INTRODUCTION: Enteral feed is an important component of nutritional therapy in critically ill patients and underfeeding has been associated with adverse outcomes. The article developed an enteral feeding protocol and planed a before-and-after comparative trial to explore whether implementation of enteral feeding protocol was able to improve clinical outcomes. METHODS AND ANALYSIS: The study will be conducted in intensive care units (ICUs) of ten tertiary care academic centers...
August 2016: Annals of Translational Medicine
Joseph A Carcillo, J Michael Dean, Richard Holubkov, John Berger, Kathleen L Meert, Kanwaljeet J S Anand, Jerry J Zimmerman, Christopher J L Newth, Rick Harrison, Jeri Burr, Douglas F Willson, Carol Nicholson, Michael J Bell, Robert A Berg, Thomas P Shanley, Sabrina M Heidemann, Heidi Dalton, Tammara L Jenkins, Allan Doctor, Angie Webster, Robert F Tamburro
BACKGROUND AND AIMS: The pediatric Critical Illness Stress-induced Immune Suppression (CRISIS) trial compared the effectiveness of 2 nutraceutical supplementation strategies and found no difference in the development of nosocomial infection and sepsis in the overall population. We performed an exploratory post hoc analysis of interaction between nutraceutical treatments and host immune status related to the development of nosocomial infection/sepsis. METHODS: Children from the CRISIS trial were analyzed according to 3 admission immune status categories marked by decreasing immune competence: immune competent without lymphopenia, immune competent with lymphopenia, and previously immunocompromised...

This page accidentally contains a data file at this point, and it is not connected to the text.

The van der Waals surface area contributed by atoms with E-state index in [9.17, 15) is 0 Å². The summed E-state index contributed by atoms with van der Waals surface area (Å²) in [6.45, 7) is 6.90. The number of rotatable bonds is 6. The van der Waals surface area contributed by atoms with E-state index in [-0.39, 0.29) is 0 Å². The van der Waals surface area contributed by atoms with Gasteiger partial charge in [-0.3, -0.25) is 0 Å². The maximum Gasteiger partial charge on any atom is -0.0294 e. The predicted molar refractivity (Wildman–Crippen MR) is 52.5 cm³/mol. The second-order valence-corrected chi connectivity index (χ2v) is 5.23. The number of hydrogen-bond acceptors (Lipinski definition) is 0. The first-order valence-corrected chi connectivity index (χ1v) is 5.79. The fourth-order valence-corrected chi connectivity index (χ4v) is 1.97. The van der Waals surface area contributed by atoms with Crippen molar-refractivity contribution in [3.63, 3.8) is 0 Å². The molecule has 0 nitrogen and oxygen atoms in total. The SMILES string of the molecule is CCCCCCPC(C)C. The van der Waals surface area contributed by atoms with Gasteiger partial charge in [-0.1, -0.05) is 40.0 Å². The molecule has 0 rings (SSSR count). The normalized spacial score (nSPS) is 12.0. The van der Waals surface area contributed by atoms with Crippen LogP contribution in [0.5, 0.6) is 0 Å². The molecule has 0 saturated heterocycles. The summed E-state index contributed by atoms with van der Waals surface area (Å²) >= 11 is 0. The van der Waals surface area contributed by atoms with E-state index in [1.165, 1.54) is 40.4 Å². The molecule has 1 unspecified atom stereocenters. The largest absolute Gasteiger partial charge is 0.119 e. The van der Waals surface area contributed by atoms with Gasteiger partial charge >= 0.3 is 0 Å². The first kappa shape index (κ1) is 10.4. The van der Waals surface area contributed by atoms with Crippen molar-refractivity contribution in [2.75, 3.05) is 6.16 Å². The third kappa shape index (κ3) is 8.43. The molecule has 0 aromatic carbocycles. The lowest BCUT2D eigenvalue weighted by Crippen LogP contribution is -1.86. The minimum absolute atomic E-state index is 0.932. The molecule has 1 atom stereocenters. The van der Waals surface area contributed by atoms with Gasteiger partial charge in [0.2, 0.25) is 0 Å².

September 22, 2016: JPEN. Journal of Parenteral and Enteral Nutrition
Thomas C Hall, Dilraj K Bilku, Christopher P Neal, Jill Cooke, Helena L Fisk, Philip C Calder, Ashley R Dennison
BACKGROUND: Death from sepsis in the intensive therapy unit (ITU) is frequently preceded by the development of multiple organ failure as a result of uncontrolled inflammation. Treatment with omega-3 (n-3) fatty acids (FAs), principally eicosapentaenoic acid (EPA) and docosahexaenoic acid (DHA), has been demonstrated to attenuate the effects of uncontrolled inflammation and may be clinically beneficial in reducing mortality from organ dysfunction. Fish oil (FO) is a source of EPA and DHA...
September 2016: Prostaglandins, Leukotrienes, and Essential Fatty Acids
E Bousie, D van Blokland, H J W Lammers, A R H van Zanten
BACKGROUND/OBJECTIVES: Overfeeding in critically ill patients is associated with many complications. Propofol, dextrose infusion and citrate dialysis provide non-nutritional calories (NNCs), potentially causing overfeeding. The relevance of NNCs for total caloric intake has not been systematically studied. SUBJECTS/METHODS: We retrospectively studied adult mechanically ventilated intensive care unit (ICU) patients receiving enteral nutrition with or without supplemental parenteral nutrition...
September 14, 2016: European Journal of Clinical Nutrition